Turned out that the crazy radical left-leaning “government” of this peculiar entity known as the Australian Capital Territory (pop: 360,000 or so) had recently passed legislation allegedly for the “protection” of consumers. That legislation required details of all requests for credit, or for increased credit limits, to be forwarded to some troglodyte deep in the bureaucracy for “approval” before the store (a highly reputable national chain of some 150 years standing) could approve the higher credit limit for people they knew, as account holders of nearly 40 years standing, far better than did the local government. The form required us to list all our existing credit accounts and their limits and so on.

    Needless to say, a request that the store could have processed and approved within minutes, given our credit history, took something like a week. While the delay was no great problem since the order was going to take longer than that to fill in any case, the principle, and the arrogantly patronising politics behind it, was deeply offensive.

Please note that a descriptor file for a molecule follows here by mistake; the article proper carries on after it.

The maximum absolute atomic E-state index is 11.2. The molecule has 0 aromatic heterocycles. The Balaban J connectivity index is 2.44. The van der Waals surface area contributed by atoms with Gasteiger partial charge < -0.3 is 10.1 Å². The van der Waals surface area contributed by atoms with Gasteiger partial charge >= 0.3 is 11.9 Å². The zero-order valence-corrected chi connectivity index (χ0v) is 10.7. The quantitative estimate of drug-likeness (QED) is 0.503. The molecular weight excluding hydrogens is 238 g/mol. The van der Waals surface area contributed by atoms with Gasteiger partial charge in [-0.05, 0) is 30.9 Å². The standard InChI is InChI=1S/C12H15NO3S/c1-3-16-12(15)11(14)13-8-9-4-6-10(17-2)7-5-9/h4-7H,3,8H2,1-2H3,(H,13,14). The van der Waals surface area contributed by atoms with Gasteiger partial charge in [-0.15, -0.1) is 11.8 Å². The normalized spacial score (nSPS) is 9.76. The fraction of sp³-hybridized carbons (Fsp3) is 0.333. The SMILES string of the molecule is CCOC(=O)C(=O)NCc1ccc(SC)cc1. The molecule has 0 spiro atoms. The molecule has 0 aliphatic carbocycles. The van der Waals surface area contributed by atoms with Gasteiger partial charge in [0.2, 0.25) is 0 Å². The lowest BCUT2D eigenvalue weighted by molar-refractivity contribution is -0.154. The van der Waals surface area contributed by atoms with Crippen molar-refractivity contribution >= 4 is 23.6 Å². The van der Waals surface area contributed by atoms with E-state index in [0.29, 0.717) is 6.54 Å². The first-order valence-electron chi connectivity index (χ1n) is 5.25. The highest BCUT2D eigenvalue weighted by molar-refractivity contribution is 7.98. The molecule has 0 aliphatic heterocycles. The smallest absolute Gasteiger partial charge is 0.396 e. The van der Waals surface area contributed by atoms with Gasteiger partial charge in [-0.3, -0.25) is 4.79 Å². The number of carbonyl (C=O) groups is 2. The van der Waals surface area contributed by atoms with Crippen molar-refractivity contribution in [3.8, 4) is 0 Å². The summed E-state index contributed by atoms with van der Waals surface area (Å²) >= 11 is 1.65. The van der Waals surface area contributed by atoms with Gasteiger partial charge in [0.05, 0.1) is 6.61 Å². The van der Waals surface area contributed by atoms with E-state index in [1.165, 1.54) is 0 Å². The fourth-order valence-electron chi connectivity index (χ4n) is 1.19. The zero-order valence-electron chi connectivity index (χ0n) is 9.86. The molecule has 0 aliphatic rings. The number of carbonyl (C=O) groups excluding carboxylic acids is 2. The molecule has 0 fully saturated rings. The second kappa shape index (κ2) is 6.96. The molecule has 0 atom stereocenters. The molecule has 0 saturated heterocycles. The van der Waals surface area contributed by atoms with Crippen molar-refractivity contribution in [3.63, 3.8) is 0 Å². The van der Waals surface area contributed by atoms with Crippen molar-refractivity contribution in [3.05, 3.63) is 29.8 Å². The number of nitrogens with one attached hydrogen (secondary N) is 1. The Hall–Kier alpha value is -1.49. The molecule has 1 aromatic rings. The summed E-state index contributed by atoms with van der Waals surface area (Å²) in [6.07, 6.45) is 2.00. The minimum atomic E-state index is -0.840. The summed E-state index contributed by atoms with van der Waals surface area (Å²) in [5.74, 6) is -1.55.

Something that was a mere irritant to us who had no credit problems must be a sore and embarrassing trial for those genuinely skating on the knife edge. Apparently their making ends meet well enough to satisfy the requirements of the actual credit providers is not necessarily good enough to satisfy the whims of a bureaucracy that assumes that they know our needs and abilities to pay better than we do ourselves.

    I despise the attitudes behind these sorts of policies.

    Mique

    21 May 12 at 9:39 pm